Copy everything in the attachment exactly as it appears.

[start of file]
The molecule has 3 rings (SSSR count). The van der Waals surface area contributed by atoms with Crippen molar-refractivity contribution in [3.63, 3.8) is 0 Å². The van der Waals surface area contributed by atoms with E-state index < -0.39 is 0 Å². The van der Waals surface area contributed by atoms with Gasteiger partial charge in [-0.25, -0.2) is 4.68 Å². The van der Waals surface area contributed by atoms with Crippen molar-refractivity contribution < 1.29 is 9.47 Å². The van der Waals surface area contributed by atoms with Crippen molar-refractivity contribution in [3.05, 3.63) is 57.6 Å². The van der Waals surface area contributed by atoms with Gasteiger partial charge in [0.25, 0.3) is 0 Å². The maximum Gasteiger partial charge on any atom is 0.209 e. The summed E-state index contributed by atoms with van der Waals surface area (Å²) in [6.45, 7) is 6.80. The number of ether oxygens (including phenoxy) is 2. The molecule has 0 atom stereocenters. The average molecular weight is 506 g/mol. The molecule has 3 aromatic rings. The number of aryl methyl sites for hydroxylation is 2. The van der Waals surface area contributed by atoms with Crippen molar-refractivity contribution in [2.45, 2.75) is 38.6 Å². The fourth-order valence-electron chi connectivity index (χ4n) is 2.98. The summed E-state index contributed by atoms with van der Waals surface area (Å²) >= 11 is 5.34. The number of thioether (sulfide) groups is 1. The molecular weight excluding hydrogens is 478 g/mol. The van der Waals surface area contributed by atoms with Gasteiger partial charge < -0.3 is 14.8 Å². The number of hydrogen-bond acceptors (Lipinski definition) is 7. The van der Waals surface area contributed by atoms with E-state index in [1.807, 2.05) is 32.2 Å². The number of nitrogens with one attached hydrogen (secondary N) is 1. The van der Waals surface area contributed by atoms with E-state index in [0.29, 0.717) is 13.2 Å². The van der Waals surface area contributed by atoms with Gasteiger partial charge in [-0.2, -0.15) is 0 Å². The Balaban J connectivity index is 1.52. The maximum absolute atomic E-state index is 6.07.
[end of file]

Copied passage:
The molecule has 3 rings (SSSR count). The van der Waals surface area contributed by atoms with Crippen molar-refractivity contribution in [3.63, 3.8) is 0 Å². The van der Waals surface area contributed by atoms with E-state index < -0.39 is 0 Å². The van der Waals surface area contributed by atoms with Gasteiger partial charge in [-0.25, -0.2) is 4.68 Å². The van der Waals surface area contributed by atoms with Crippen molar-refractivity contribution < 1.29 is 9.47 Å². The van der Waals surface area contributed by atoms with Crippen molar-refractivity contribution in [3.05, 3.63) is 57.6 Å². The van der Waals surface area contributed by atoms with Gasteiger partial charge in [0.25, 0.3) is 0 Å². The maximum Gasteiger partial charge on any atom is 0.209 e. The summed E-state index contributed by atoms with van der Waals surface area (Å²) in [6.45, 7) is 6.80. The number of ether oxygens (including phenoxy) is 2. The molecule has 0 atom stereocenters. The average molecular weight is 506 g/mol. The molecule has 3 aromatic rings. The number of aryl methyl sites for hydroxylation is 2. The van der Waals surface area contributed by atoms with Crippen molar-refractivity contribution in [2.45, 2.75) is 38.6 Å². The fourth-order valence-electron chi connectivity index (χ4n) is 2.98. The summed E-state index contributed by atoms with van der Waals surface area (Å²) >= 11 is 5.34. The number of thioether (sulfide) groups is 1. The molecular weight excluding hydrogens is 478 g/mol. The van der Waals surface area contributed by atoms with Gasteiger partial charge < -0.3 is 14.8 Å². The number of hydrogen-bond acceptors (Lipinski definition) is 7. The van der Waals surface area contributed by atoms with E-state index in [1.807, 2.05) is 32.2 Å². The number of nitrogens with one attached hydrogen (secondary N) is 1. The van der Waals surface area contributed by atoms with E-state index in [0.29, 0.717) is 13.2 Å². The van der Waals surface area contributed by atoms with Gasteiger partial charge in [-0.2, -0.15) is 0 Å². The Balaban J connectivity index is 1.52. The maximum absolute atomic E-state index is 6.07.